When I was doing Shakespeare in school (Julius Caesar to be precise), our teacher had pointed out that Shakespeare painted his characters in shades of either black or white. Yet Brutus stood out as he was neither black nor white-a person so manipulated that he came to believe in the wrong cause. Here was a noble man walking down the evil path who ultimately commits suicide (figuratively its suicide only).
So we have Gopal the protagonist of Chetan Bhagat’s latest novel playing the role of Brutus. An average guy who like countless others has twice failed to get through entrance exams. He is surrounded by numerous manipulative, venal men who take him to great heights yet ultimately drive him further away from the love of his life Aarti. Then there is the noble & upright, not-for-sale crusader of the revolution-Raghav. His character is as noble & honest as they can get. He is a topper-material engineering graduate who kicks a job to become a journalist & even starts his own newspaper-cum-pamphlet-the Revolution 2020. As this story is set against a political backdrop, we have the power & money hungry MLA Sukla acting as the true villain & Cassius of this story.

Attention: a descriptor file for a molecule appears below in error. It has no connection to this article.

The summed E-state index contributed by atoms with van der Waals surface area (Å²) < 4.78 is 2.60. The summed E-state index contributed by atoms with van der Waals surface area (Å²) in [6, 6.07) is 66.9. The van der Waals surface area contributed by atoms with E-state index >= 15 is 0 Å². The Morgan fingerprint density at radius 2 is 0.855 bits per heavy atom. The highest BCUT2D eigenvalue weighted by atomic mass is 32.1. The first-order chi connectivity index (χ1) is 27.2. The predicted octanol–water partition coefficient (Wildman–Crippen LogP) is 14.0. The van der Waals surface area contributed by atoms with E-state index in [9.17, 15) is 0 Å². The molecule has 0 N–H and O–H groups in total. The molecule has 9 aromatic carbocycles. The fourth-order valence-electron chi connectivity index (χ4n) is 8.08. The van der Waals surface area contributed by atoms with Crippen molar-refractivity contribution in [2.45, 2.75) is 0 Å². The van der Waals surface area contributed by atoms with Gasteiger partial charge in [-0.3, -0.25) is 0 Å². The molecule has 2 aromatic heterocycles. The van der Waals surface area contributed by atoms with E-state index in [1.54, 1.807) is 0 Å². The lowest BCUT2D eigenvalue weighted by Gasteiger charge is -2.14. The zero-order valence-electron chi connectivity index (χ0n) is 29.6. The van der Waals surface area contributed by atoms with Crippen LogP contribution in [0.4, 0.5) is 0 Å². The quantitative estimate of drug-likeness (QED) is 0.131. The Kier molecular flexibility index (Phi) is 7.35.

The story begins with CB’s trademark epilogue introducing the present day Gopal-Director of the renowned GangaTech college of engineering in Varansi. The subsequent conversation reveals a young, rich, powerful Gopal who is lonely within, as empty as the mansion he lives in. As is often the case, Gopal tells his life’s story right from where it all began-when he was in school. The love story is rather clichéd yet you can’t help feeling sad for him. Aarti’s confusion is well-depicted. At some point one may feel that Aarti is to blame for all this yet well, but that’s how girls’ minds work! Raghav appears in the third person, often only mentioned by Aarti. We can see he is the typical hard-working journo minus the khaki kurta & with an engineering degree.
CB has blended all 3 problems of India into this story-there’s the faulty education system, bribery & corruption. The initial half focuses on the first two evils-the infamous JEE/AIEEE obsession of the Indian masses & their poverty. Every non-IITian would have a sense of déjà-vu reading these pages. And everyone who has ever built a house or started a company would relate to the next pages showcasing the bribery hierarchy of our country.
Personally I miss the old CB. The witty one-liners, laugh-aloud kind of story. If you are looking for some serious kind of reading, the one that would almost depress you, go ahead & read it. I’d have liked it more if it had been balanced well, like The 3 Mistakes of my life may be. Even the climax of the story is Bollywood style.
I’d give it a 3/5.